You can "paper" the ceiling and doors. That plus carpet should give you a room that absorbs a lot of sound.
Put acousic tile on the ceiling. This is the largest unbroken area available for treatment, and is very effective. Also, an easy diy project. A nice rug on the floor, curtains for any windows, and a few upholstered pieces of furniture, and you are in business.
Sorry to be bearer of not so good news, but acoustic ceiling tiles suck; and they seem like such a good idea in theory, but they do something strange to the phase of the signal; nevertheless, happy if they worked for you just the same...
Geoffkait...I have found that ceiling times (of the proper variety) are amazinly effective for quieting a space...say an office in a noisy production area. I can't think why they would work differently from other types of room treatment, but then I haven't actually tried them. Thanks for the ":heads up".
Owens corning makes a 703 ridged yellow board that comes in 2'x4'x2" up to four 4 inches.This can be covered with a roma wool found at any fabric store.Careful what you wrap the acoustic panel with,if it is not acousticly transparent it will reflect the sound.Acoustic panels being four inches thick will absorb down to 250-500hz.Great for first reflections.Next is tubetraps.I made Jon Risches(he has a web site) and they turned out great and work wonders on exess bass.Then for the back wall you can make RPG skyline diffusers.
My room is based on live end, dead end, where the front is dead and the back is live but diffused.This is what worked for me you can play around with what ever works for you.All these can be made at home for pennies(well...dollars)Good luck!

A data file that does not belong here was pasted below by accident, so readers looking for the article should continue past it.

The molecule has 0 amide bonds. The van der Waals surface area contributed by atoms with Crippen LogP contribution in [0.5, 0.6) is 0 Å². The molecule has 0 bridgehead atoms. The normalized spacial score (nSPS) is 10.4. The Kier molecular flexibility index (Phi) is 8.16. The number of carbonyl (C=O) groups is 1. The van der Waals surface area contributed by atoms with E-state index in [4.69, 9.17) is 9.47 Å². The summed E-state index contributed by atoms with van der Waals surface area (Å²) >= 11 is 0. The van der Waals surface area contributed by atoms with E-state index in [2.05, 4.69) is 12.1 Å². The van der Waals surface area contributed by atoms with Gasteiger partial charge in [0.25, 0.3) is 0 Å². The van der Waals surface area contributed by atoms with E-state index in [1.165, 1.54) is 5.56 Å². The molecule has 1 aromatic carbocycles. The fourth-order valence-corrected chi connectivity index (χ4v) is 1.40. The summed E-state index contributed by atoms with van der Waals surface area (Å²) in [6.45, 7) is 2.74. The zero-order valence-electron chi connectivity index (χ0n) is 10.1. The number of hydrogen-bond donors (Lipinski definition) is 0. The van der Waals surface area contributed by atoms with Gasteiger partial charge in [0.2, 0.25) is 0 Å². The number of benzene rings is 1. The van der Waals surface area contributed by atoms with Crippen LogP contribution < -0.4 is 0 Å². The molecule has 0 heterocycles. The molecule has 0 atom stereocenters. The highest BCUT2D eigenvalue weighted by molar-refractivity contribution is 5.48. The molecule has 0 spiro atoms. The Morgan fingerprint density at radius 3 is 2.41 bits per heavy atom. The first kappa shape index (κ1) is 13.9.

Yes they can be made very cheaply. All you need is some wood for frames for the 2 feet by 4 feet Owens-Corning 703. Burlap is a cheap fabric that can be purchased in a few colors and is acoustically transparent. The best looking fabrics as well as performing are the ones from Guildford of Maine. I used GOM 2100 series in black for my panels.Try for great prices on GOM. My wife complained about me making stuff until the end result. If you take you take and make sure the frames are straight, when you cover them with fabric, they look as nice as the commerically made ones. My wife likes them and says that they look good. I used Z-clips that you can get from www. for about 12.95 to attach them to the wall. Unlike many tweaks, this one will be very easy to hear.
Does anyone have a source for the Owens-Corning 703 material? I haven't seen this at Home Depot. Is it a styrofoam-type sheet, or compressed fiberglass?
It is a compressed yellow fiberglass.Do a web search at Google in your area.The lumber yards usually won't carry it.Try "insulation" in your yellow pages.I think I made (16) for about 250.00.Fabric incuded.I also user a thin plywood as a backing to staple the fabric to.The plywood also makes it easier to hang on the wall.
You are right, Home Depot does not carry it. If there is a Lowes in your area, they carry it. Otherwise go to the Owens-Corning website and do a search for dealers in your area. It is similar but, not the same as the rigid insulation that Home Depot sells.